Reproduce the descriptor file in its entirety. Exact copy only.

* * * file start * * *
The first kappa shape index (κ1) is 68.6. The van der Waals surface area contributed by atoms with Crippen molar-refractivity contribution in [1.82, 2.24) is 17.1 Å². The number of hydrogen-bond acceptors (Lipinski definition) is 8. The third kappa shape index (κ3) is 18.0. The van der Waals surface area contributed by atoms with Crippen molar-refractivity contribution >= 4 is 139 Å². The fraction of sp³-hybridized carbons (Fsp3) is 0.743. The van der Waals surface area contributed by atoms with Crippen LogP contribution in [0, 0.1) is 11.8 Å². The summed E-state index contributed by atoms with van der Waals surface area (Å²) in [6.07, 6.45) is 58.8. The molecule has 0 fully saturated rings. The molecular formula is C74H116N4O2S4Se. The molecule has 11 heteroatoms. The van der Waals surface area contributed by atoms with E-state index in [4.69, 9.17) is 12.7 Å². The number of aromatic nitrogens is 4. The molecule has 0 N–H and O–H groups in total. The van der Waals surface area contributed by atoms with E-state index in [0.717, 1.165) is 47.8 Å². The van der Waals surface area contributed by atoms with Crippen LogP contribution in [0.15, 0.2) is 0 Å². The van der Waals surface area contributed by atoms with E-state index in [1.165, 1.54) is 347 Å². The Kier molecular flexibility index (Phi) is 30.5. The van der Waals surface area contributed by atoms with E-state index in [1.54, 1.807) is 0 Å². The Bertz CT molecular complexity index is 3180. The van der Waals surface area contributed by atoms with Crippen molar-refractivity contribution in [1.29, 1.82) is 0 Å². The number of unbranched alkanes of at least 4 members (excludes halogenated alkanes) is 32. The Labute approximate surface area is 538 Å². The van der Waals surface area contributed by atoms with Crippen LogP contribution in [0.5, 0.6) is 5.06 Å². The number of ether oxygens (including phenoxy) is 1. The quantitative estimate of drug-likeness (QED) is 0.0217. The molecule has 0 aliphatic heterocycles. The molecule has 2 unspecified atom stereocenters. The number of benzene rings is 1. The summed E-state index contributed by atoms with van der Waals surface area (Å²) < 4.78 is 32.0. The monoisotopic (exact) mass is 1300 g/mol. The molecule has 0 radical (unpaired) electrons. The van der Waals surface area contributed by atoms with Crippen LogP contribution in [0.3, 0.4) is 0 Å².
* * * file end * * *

The first kappa shape index (κ1) is 68.6. The van der Waals surface area contributed by atoms with Crippen molar-refractivity contribution in [1.82, 2.24) is 17.1 Å². The number of hydrogen-bond acceptors (Lipinski definition) is 8. The third kappa shape index (κ3) is 18.0. The van der Waals surface area contributed by atoms with Crippen molar-refractivity contribution >= 4 is 139 Å². The fraction of sp³-hybridized carbons (Fsp3) is 0.743. The van der Waals surface area contributed by atoms with Crippen LogP contribution in [0, 0.1) is 11.8 Å². The summed E-state index contributed by atoms with van der Waals surface area (Å²) in [6.07, 6.45) is 58.8. The molecule has 0 fully saturated rings. The molecular formula is C74H116N4O2S4Se. The molecule has 11 heteroatoms. The van der Waals surface area contributed by atoms with E-state index in [4.69, 9.17) is 12.7 Å². The number of aromatic nitrogens is 4. The molecule has 0 N–H and O–H groups in total. The van der Waals surface area contributed by atoms with E-state index in [0.717, 1.165) is 47.8 Å². The van der Waals surface area contributed by atoms with Crippen LogP contribution in [0.15, 0.2) is 0 Å². The van der Waals surface area contributed by atoms with E-state index in [1.165, 1.54) is 347 Å². The Kier molecular flexibility index (Phi) is 30.5. The van der Waals surface area contributed by atoms with E-state index in [1.54, 1.807) is 0 Å². The Bertz CT molecular complexity index is 3180. The van der Waals surface area contributed by atoms with Crippen molar-refractivity contribution in [1.29, 1.82) is 0 Å². The number of unbranched alkanes of at least 4 members (excludes halogenated alkanes) is 32. The Labute approximate surface area is 538 Å². The van der Waals surface area contributed by atoms with Crippen LogP contribution in [0.5, 0.6) is 5.06 Å². The number of ether oxygens (including phenoxy) is 1. The quantitative estimate of drug-likeness (QED) is 0.0217. The molecule has 0 aliphatic heterocycles. The molecule has 2 unspecified atom stereocenters. The number of benzene rings is 1. The summed E-state index contributed by atoms with van der Waals surface area (Å²) < 4.78 is 32.0. The monoisotopic (exact) mass is 1300 g/mol. The molecule has 0 radical (unpaired) electrons. The van der Waals surface area contributed by atoms with Crippen LogP contribution in [0.3, 0.4) is 0 Å².